Definition of Right of privacy
1. Noun. A legal right (not explicitly provided in the United States Constitution) to be left alone; the right to live life free from unwarranted publicity.
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Lexicographical Neighbors of Right Of Privacy
Literary usage of Right of privacy
Below you will find example usage of this term as found in modern and/or classical literature:
1. South Eastern Reporter by West Virginia Supreme Court of Appeals, West Publishing Company, South Carolina Supreme Court (1905)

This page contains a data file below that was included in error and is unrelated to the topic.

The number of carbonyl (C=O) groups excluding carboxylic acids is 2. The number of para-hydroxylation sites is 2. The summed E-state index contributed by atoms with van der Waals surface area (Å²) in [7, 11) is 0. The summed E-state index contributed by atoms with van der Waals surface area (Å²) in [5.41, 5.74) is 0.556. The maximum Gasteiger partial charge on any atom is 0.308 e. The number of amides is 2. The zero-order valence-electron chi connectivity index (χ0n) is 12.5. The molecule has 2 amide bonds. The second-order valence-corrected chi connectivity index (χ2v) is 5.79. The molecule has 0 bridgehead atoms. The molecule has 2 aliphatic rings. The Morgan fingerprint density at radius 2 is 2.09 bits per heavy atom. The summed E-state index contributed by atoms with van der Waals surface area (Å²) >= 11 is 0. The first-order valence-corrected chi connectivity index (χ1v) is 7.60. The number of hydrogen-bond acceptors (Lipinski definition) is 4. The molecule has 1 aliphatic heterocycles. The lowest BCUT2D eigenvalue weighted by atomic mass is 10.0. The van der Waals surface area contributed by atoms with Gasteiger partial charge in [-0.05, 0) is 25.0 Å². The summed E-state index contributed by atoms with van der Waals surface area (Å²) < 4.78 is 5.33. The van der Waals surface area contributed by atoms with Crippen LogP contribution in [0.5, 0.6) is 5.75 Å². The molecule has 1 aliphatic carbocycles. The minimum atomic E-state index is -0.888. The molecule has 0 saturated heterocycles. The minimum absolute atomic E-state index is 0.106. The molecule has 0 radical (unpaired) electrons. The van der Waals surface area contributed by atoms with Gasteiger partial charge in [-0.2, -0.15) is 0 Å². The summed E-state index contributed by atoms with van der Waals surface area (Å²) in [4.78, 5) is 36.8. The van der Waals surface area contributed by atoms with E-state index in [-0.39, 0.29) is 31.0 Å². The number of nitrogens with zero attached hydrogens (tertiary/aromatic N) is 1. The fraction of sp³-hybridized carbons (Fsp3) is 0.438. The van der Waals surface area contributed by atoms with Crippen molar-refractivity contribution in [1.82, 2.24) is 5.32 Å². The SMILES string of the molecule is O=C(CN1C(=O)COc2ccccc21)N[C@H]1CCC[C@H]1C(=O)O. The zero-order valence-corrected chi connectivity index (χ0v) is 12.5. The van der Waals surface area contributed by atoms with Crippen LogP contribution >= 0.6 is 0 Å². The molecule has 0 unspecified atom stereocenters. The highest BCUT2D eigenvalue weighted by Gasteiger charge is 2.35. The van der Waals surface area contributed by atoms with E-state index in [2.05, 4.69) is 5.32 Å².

"son to be secure from Invasion by the public Into matters of a private nature, which can only be properly termed his right of privacy. The right of privacy, ..."
2. Handbook of the Law of Torts by Heman Gerald Chapin (1917)
"CHAPTER IX THE right of privacy 67. Whether and to what extent the law will recognize the existence of a so-called "right of privacy" is not clear. ..."
3. Journal of Social Science by Franklin Benjamin Sanborn, Isaac Franklin Russell, Frederick Stanley Root, American Social Science Association (1903)
"T. THE right of privacy AND ITS RELATION TO THE LAW OF LIBEL. BY ELBRIDGE L. ADAMS, ESQ., OF ROCHESTER, NY In Scribner's Magazine for July, 1890, ..."
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